Joe Rochinski

Powerful enough to keep working while Simulation crunches numbers?

Discussion created by Joe Rochinski on Jul 28, 2010
Latest reply on Mar 22, 2011 by Joe Rochinski

Up to this point I've been using a 3.0GHz Dual Core Xeon, 8GB RAM, and a Quadro 4500 for Solidworks modeling, drawings, and occasional Simulation studies. This has been getting the job done for a few years now, but the system is mostly hands-off while running simulations. I'd run a lot more simulations if I could keep working on models while it did its thing.


The first thing that came to mind was a 2nd dedicated PC for simulations, complete with another seat of solidworks + subscription. But computers have come a long way lately. What if one monster system could handle both tasks at once?


I've built many a custom PC in my day so I'm planning to build myself. This is about as good as it gets until you start talking about dual-socket CPU motherboards, but considering I can build this for half the cost of a comparable off-the-shelf workstation, I went nuts. Here's what I'm thinking:


ASUS P6X58D-E Motherboard (6GB/s SATA, 3X PCIe)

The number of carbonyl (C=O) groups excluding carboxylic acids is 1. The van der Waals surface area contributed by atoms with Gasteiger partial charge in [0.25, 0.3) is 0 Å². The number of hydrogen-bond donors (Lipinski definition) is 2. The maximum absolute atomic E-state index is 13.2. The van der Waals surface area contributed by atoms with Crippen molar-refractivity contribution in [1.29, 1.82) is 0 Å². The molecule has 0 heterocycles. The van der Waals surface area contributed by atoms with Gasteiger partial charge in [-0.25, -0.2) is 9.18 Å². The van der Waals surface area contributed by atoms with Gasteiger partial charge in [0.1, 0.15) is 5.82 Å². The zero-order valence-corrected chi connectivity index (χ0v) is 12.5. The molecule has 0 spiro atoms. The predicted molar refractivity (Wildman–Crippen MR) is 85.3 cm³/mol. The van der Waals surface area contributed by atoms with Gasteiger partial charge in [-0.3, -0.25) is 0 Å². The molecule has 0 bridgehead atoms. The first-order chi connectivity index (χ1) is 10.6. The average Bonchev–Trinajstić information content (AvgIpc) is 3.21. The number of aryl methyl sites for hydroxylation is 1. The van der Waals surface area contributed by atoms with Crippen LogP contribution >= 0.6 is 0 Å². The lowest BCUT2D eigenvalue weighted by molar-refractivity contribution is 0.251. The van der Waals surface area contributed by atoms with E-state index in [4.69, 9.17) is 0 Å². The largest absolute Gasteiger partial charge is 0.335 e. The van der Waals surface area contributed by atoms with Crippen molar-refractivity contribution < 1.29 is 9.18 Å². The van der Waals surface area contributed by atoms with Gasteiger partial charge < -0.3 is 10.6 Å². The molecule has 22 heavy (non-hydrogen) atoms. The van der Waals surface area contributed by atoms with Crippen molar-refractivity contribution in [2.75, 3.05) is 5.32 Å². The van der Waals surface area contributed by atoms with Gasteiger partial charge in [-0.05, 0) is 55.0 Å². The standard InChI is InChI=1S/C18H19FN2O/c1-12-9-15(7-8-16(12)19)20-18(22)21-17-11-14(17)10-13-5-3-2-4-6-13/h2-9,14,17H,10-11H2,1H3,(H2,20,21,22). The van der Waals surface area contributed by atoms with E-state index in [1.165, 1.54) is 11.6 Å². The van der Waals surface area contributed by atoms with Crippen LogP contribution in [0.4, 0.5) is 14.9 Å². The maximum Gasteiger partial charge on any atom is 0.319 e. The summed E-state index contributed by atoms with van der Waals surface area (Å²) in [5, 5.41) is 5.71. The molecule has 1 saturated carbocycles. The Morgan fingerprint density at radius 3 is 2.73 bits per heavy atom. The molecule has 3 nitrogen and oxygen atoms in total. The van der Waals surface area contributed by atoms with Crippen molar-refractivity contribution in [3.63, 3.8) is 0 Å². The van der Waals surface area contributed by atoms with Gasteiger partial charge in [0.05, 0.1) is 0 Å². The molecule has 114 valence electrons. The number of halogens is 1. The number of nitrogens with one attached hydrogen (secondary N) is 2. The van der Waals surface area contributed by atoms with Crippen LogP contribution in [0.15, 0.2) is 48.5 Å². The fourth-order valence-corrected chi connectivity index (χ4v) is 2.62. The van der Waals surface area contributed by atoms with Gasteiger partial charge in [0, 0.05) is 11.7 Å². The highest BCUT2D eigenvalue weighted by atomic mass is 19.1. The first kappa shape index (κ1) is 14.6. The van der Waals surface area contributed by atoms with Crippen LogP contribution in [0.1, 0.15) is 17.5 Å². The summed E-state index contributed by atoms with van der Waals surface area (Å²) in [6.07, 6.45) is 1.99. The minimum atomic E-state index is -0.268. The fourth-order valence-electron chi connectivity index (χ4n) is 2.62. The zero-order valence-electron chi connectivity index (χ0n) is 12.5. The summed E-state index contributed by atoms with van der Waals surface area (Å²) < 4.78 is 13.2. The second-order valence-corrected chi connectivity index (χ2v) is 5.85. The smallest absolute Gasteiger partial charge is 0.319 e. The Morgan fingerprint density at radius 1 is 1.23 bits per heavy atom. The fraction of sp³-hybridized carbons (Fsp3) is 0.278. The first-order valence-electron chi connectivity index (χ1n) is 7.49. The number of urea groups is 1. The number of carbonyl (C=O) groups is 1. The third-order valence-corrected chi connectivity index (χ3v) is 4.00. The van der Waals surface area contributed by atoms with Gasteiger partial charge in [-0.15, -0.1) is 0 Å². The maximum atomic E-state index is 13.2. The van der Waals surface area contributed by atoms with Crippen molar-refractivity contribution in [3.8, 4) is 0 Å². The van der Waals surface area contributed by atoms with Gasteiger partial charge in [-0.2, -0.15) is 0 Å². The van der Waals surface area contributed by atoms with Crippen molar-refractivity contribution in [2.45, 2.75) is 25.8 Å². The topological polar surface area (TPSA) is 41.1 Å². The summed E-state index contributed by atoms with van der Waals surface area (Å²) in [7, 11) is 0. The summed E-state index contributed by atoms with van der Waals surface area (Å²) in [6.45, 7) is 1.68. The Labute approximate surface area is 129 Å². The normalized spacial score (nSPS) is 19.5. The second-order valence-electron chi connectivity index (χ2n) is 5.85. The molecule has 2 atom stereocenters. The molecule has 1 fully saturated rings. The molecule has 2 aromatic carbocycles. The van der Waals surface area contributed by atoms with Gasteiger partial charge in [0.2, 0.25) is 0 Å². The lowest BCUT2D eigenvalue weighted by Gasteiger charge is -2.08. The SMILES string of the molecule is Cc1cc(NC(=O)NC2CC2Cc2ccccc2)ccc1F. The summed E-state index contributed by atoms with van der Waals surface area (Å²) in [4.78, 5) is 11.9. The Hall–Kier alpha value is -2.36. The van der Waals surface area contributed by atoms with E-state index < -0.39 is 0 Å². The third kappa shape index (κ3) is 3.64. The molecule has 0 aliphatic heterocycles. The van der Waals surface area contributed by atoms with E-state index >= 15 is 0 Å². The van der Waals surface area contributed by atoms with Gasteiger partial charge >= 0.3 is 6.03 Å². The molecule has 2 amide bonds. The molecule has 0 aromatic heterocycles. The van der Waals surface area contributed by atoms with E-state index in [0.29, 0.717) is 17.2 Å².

Intel Core i7 980-X Extreme Edition CPU (6 core X 3.33GHz)

24GB (6x4GB) DDR3 RAM @ 1333Mhz

ATI FirePro V8800 2GB Video Card

Antec Twelve Hundred Full-Tower Case

750W Corsair Power Supply


Using the drives from my previous system, I can have this for about $3600. Comparable HP and Dell workstations are in the $6500-$7000 range. I can shave nearly a grand off (or throw in some WD Raptors) and still have tons of power by going with the ATI V7800 and the not-quite-as-extreme Core i7 970. Whatever the case, if it works, it will still be cheaper than a dedicated system + an additional set of solidworks + subscription.


So is this enough to pull it off or am I going to have to sell some organs to enter the realm of dual-xeon workstations?